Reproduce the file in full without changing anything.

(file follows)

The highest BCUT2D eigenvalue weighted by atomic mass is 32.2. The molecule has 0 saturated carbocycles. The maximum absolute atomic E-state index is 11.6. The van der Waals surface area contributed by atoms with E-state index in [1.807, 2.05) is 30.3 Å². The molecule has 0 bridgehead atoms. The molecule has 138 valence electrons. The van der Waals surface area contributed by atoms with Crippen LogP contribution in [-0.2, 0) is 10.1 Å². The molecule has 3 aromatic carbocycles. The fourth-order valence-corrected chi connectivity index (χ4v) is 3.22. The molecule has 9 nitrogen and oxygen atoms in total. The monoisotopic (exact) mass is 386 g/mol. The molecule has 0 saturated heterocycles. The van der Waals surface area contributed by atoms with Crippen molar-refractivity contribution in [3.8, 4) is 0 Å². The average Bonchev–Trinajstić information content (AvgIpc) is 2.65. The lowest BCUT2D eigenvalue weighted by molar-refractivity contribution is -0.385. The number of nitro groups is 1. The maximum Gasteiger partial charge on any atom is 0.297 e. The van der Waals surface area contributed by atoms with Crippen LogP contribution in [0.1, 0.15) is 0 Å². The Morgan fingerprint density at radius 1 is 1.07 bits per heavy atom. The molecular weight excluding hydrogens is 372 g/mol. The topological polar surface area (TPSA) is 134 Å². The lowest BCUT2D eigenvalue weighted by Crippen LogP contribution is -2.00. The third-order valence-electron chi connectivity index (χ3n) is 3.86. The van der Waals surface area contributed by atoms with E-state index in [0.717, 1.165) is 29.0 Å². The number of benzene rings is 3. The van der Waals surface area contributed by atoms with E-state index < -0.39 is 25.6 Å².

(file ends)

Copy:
The highest BCUT2D eigenvalue weighted by atomic mass is 32.2. The molecule has 0 saturated carbocycles. The maximum absolute atomic E-state index is 11.6. The van der Waals surface area contributed by atoms with E-state index in [1.807, 2.05) is 30.3 Å². The molecule has 0 bridgehead atoms. The molecule has 138 valence electrons. The van der Waals surface area contributed by atoms with Crippen LogP contribution in [-0.2, 0) is 10.1 Å². The molecule has 3 aromatic carbocycles. The fourth-order valence-corrected chi connectivity index (χ4v) is 3.22. The molecule has 9 nitrogen and oxygen atoms in total. The monoisotopic (exact) mass is 386 g/mol. The molecule has 0 saturated heterocycles. The van der Waals surface area contributed by atoms with Crippen molar-refractivity contribution in [3.8, 4) is 0 Å². The average Bonchev–Trinajstić information content (AvgIpc) is 2.65. The lowest BCUT2D eigenvalue weighted by molar-refractivity contribution is -0.385. The number of nitro groups is 1. The maximum Gasteiger partial charge on any atom is 0.297 e. The van der Waals surface area contributed by atoms with Crippen LogP contribution in [0.1, 0.15) is 0 Å². The Morgan fingerprint density at radius 1 is 1.07 bits per heavy atom. The molecular weight excluding hydrogens is 372 g/mol. The topological polar surface area (TPSA) is 134 Å². The lowest BCUT2D eigenvalue weighted by Crippen LogP contribution is -2.00. The third-order valence-electron chi connectivity index (χ3n) is 3.86. The van der Waals surface area contributed by atoms with E-state index in [0.717, 1.165) is 29.0 Å². The number of benzene rings is 3. The van der Waals surface area contributed by atoms with E-state index < -0.39 is 25.6 Å².